In 1946, Charles Sheeler spent six weeks as artist in residence at the Addison Gallery of American Art in Andover, Massachusetts. Two years later, he visited the Currier Gallery of Art in Manchester, New Hampshire, for two weeks, again as artist in residence. Although Sheeler, who was in his...
In 1946, Charles Sheeler spent six weeks as artist in residence at the Addison Gallery of American Art in Andover, Massachusetts. Two years later, he visited the Currier Gallery of Art in Manchester, New Hampshire, for two weeks, again as artist in residence. Although Sheeler, who was in his sixties, was respected and nationally recognized, he was then garnering less attention from the galleries and art press than the ascendant Abstract Expressionists. These brief sojourns reinvigorated him. During his visits, Sheeler photographed a decrepit woolen mill building in Ballardvale, on the outskirts of Andover, and the abandoned textile mills of the Amoskeag Manufacturing Company in Manchester. These decayed buildings inspired new ideas, and between 1946 and 1953 Sheeler produced over twenty images in oil, tempera, ink wash, and Conté crayon based upon either Ballardvale or the Amoskeag mills. These culminated in New England Irrelevancies, which combines forms from both sites. The title of this painting presumably alludes to the once-impressive buildings and prosperous industries that had dominated Andover and Manchester but were now obsolete. The sense of the buildings’ irrelevance may have struck Sheeler personally, too: by the time he completed this painting, he was seventy years old and remote from the artistic mainstream. However, New England Irrelevancies is far from grim or moribund. Painted in the opalescent hues that give so many of Sheeler’s industrial subjects an astonishing optimism, the picture shows these dilapidated nineteenth-century mill buildings as though they were vibrant contemporary skyscrapers. Sheeler worked out the composition of New England Irrelevancies by superimposing, manipulating, and printing several photographic negatives he had taken at Manchester and Ballardvale. He planned the composition in a small study of the same title using tempera on glass (1953, Addison Gallery of American Art, Andover, Massachusetts). In the left half, Sheeler reintroduced the forms of his painting Ballardvale (1946, Addison Gallery of American Art). The right half reflects in reverse one of his photographs of Manchester, Millyard Passage, Manchester, New Hampshire (possibly 1949, gelatin silver print, The Lane Collection)[JMS1] . That image features fire escapes climbing the facades of buildings; in New England Irrelevancies the fire escapes are absent and the buildings are represented only as wedges of color. The two flat, sliced-off squares in maroon and purple near the center of the painting are in fact two small buildings, one behind the other, dwarfed by the steep walls of the mills on either side. The snaky form emanating from the ladder at center is the outline of a change in the pattern of the cobblestones on the mill yard floor. The composition is highly energized—quite different from the relative placidity of Sheeler’s other mill pictures. The overlapping shapes and shadows, skewed angle of vision, and ruthless cropping create an animated, somewhat disorienting picture. Sheeler’s process of arriving at a composition by superimposing photographic images solved an important expressive problem. The artist believed that our understanding of the natural order is based not on immediate observation alone but on observation combined with visual memory. Photography was the ideal medium for linking the memory and the present perception: it preserved details, of course, and in Sheeler’s innovative use of the medium, it could weld together in physical form two experiences linked in the mind, as Manchester and Ballardvale were for him. New England Irrelevancies, with its combination of images that Sheeler had used before and its evocation of the skyscrapers he had recently photographed, not only preserved the memory of the two mill towns but brought them, at least pictorially, into the present. This text was adapted and expanded by Janet L. Comey from Carol Troyen and Erica E. Hirshler, Charles Sheeler: Paintings and Drawings, exh. cat. (Boston: Museum of Fine Arts, 1987). [JMS1]L-R 3146.2001. Include as supplemental illustration, if possible. Karen Haas in PDP can advise on rights.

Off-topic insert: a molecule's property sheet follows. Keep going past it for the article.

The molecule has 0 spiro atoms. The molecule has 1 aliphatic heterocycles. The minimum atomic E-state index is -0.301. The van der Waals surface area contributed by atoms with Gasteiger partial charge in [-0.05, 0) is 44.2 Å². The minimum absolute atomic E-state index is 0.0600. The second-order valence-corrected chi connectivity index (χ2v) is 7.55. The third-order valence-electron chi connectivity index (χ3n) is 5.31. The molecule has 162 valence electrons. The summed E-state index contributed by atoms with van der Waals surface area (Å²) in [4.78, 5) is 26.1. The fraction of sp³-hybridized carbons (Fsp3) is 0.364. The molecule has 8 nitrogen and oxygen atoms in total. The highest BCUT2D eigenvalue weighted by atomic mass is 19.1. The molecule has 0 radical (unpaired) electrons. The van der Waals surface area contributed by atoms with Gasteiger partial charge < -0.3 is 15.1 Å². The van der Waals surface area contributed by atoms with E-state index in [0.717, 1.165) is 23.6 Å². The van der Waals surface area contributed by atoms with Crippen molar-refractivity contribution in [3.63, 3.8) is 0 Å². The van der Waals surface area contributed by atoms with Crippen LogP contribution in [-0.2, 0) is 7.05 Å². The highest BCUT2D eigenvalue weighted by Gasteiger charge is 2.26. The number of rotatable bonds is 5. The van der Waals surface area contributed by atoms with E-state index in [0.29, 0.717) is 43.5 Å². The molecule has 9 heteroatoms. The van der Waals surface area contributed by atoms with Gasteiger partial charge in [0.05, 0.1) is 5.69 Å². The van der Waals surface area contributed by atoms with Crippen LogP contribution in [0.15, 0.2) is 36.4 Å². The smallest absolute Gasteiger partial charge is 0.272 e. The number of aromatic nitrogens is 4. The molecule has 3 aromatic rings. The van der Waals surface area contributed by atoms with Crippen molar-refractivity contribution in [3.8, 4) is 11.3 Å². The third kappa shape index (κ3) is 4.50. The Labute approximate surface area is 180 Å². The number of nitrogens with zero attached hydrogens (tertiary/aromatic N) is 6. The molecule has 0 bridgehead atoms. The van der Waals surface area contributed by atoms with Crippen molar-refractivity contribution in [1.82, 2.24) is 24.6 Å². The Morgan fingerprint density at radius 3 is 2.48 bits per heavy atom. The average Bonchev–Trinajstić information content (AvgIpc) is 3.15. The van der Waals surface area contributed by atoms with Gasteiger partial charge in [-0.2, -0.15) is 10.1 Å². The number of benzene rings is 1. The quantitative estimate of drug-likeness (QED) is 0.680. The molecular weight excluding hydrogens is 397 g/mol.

Lower right: Sheeler 1953.; Reverse: Charles Sheeler-1953; on backing board: Charles Sheeler/1953/Do not remove this board
1953, with Downtown Gallery, New York; 1953, sold by the Downtown Gallery to William H. Lane (1914-1995); 1990, partial purchase and gift of William H. and Saundra B. Lane to the MFA. (Accession Date: June 27, 1990)
Gift of William H. and Saundra B. Lane and Henry H. and Zoe Oliver Sherman Fund